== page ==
The San Francisco Bay Area, which has their own protesters demanding the police department be defunded, and has a homeless crisis that’s been ignored by Democrat officials for a very long time now, has seen its murder rate go up by 14 percent this year.
A member of the Vallejo City Council, the city that tops the charts with the largest number of murders, blames the increase on “systemic racism.” Of course, because what else could it possibly be?
“I think it’s the chickens coming home to roost,” said Hakeem Brown, who is running for the mayor’s seat, told the San Francisco Chronicle, adding, “I think it’s a lack of investment in our youth, a lack of opportunities … systemic racism in Vallejo and generations of poverty among poverty.”
I think Hakeem’s brain is surrounded by chicken wire. No time in our history saw more poverty than the Great Depression era, and the homicides back then were not as bad as things are today all across the country in blue states and cities. Poverty does not cause murder. Bad people acting within a failing culture do.
According to analysis of the growing crime rate done by the Chronicle:
While reports of robberies, rapes and smash-and-grab auto burglaries fell in the region’s largest cities, the most serious of violent crimes — homicides — crept up 14% over the first half of 2020, stalling a broader historical trend of fewer killings, a Chronicle analysis found.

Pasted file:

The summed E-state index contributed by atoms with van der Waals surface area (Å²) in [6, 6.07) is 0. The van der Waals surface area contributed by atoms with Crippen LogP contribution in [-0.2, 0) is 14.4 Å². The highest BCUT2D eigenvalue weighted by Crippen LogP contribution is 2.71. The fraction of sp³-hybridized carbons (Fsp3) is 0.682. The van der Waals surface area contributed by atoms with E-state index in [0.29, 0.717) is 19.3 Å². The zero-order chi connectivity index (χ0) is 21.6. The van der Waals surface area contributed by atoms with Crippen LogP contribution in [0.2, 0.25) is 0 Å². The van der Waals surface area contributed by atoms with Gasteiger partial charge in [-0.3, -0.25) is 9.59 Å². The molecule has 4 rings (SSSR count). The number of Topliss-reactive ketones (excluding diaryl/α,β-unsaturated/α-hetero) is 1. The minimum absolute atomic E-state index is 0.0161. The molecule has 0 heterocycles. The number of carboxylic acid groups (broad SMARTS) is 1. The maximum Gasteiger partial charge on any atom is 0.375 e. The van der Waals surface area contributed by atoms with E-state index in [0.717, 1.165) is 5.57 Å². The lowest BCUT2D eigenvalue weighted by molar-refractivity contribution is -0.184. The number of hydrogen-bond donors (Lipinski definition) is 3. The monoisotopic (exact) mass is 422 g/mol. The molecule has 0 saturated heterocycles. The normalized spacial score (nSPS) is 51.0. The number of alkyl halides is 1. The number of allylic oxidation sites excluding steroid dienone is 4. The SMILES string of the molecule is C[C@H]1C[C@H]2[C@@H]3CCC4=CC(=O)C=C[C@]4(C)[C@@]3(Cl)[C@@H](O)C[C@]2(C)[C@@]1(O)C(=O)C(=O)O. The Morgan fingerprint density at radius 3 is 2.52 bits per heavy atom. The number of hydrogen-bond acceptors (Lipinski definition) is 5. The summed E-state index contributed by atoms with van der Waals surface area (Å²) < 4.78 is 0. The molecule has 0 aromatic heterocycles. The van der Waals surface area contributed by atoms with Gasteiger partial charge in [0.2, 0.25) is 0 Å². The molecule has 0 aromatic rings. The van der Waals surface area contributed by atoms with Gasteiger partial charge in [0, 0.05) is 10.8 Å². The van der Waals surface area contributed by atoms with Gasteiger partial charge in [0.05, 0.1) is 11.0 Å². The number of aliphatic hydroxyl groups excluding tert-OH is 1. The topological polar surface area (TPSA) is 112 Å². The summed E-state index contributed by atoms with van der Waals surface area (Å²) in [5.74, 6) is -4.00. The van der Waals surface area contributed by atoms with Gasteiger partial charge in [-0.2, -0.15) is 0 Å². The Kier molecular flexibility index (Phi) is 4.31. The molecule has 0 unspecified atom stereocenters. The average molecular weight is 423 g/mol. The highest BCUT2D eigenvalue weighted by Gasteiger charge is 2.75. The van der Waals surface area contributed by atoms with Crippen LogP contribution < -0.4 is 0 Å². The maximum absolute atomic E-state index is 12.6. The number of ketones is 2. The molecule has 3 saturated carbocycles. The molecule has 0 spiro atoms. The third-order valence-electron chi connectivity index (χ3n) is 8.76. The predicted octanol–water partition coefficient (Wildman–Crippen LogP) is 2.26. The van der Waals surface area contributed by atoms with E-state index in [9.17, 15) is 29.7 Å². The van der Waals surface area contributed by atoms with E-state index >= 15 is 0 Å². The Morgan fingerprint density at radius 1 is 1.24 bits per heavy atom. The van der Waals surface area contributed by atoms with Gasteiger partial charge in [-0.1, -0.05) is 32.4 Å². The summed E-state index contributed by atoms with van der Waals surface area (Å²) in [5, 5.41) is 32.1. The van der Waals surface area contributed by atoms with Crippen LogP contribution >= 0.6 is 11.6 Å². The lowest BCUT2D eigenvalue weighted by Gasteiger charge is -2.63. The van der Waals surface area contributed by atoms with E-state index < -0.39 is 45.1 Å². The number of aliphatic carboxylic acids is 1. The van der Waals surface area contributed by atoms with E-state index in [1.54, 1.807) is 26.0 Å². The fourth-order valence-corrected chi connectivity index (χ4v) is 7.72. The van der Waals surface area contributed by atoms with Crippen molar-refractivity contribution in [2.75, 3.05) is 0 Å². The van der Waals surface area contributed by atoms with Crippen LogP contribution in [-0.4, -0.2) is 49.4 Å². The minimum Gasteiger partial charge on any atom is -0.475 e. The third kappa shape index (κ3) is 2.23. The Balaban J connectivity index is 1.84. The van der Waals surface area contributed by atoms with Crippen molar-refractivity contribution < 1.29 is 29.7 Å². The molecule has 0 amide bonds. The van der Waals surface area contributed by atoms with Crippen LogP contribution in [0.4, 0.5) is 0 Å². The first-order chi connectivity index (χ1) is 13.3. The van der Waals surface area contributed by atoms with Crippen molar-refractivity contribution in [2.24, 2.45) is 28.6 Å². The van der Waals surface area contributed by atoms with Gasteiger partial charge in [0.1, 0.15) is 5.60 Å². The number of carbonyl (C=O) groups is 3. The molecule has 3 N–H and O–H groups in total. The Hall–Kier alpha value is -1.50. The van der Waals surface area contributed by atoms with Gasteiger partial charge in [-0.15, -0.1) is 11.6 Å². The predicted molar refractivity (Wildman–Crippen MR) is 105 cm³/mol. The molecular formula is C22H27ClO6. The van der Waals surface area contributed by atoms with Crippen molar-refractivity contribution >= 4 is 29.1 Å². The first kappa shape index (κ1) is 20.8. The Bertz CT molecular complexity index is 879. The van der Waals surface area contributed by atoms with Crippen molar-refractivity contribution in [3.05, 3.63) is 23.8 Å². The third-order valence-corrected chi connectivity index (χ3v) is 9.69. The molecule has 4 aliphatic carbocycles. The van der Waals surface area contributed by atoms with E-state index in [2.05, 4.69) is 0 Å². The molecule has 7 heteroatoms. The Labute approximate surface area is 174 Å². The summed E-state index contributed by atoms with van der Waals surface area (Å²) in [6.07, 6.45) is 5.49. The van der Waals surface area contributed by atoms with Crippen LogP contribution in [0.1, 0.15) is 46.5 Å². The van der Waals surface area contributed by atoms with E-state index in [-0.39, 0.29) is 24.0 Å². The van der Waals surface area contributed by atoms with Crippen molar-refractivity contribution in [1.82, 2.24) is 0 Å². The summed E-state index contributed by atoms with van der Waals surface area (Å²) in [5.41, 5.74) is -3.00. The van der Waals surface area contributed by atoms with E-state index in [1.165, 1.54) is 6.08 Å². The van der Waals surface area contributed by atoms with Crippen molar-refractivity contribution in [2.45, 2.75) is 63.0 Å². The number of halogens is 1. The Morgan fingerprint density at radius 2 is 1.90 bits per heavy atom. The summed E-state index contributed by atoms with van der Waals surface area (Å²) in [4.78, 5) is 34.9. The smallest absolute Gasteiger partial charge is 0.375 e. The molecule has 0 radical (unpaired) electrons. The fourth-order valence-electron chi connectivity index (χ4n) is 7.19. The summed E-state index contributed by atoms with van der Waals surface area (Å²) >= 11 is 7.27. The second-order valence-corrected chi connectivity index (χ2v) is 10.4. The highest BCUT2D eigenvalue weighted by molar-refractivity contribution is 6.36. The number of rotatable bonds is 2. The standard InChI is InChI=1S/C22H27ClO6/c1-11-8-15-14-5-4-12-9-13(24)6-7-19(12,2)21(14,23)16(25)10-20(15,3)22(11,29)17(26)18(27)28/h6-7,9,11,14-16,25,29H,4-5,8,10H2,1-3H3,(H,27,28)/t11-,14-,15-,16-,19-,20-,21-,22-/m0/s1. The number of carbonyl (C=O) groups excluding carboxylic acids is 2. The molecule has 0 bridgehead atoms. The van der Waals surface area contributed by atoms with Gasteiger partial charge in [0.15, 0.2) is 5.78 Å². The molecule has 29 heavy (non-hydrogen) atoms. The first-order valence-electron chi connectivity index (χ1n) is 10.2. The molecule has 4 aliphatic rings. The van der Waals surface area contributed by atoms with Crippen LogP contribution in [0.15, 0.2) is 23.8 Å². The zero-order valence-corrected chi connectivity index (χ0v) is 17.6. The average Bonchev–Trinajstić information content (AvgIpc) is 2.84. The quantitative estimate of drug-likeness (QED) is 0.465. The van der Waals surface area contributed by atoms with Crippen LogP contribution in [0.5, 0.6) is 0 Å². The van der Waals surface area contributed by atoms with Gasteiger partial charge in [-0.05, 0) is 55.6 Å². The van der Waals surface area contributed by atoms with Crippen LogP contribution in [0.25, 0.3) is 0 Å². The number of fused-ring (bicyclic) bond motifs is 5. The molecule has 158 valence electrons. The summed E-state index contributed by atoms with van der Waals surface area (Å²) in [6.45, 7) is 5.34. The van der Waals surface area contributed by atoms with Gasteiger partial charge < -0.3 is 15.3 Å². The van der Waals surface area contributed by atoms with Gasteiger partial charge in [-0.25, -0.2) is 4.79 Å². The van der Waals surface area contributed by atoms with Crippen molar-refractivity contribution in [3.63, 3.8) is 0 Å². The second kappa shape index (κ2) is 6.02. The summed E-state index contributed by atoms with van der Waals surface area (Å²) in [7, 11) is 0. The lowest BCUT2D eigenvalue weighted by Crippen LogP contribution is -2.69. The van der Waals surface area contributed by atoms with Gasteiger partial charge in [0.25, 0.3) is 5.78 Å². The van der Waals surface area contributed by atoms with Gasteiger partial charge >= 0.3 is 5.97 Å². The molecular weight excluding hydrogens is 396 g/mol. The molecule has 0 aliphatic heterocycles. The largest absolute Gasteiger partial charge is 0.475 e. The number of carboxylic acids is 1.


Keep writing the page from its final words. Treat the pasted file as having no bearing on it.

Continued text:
Some of the increase can be traced to bloodshed in Vallejo. By the end of June, that city’s 13 killings were nearly triple the five recorded over the first six months of last year, and had eclipsed the 12 total people slain there in all of 2019. On Thursday, the city recorded its 14th killing of the year when a 21-year-old man was shot to death.
Overall, killings in the region’s 15 largest cities increased from 98 to 112 compared to January through June of last year. But while cities like San Francisco, Hayward and Berkeley witnessed more deadly violence, nowhere in the region experienced a spike as stark as Vallejo.
During an interview, David Abrams, a University of Pennsylvania Law School professor, said his study of crime trends discovered significant drops for several types of crimes in many large cities.
“Homicides are the exception,” he said and pointed out that crimes have either risen or stayed relatively flat in most of the cities he’s studied. He added that the Chinese virus pandemic “has definitely had a major impact on crime, with the exception of homicides and shootings.”
“The Chronicle’s homicide counts do not include killings by police or those deemed by authorities to be in self-defense, which aligns with state and federal figures and allows for historical comparison,” the outlet reported. “According to police crime data compiled by the Chronicle, six of the area’s largest cities experienced an increase in homicides over the first half of 2020, five cities recorded a decrease, and four cities’ counts stayed the same as the first six months of 2019.”
Rich is syndicated opinion columnist for David Harris Jr. and owner of Maga-Chat.com. He writes about politics, culture, liberty and faith.
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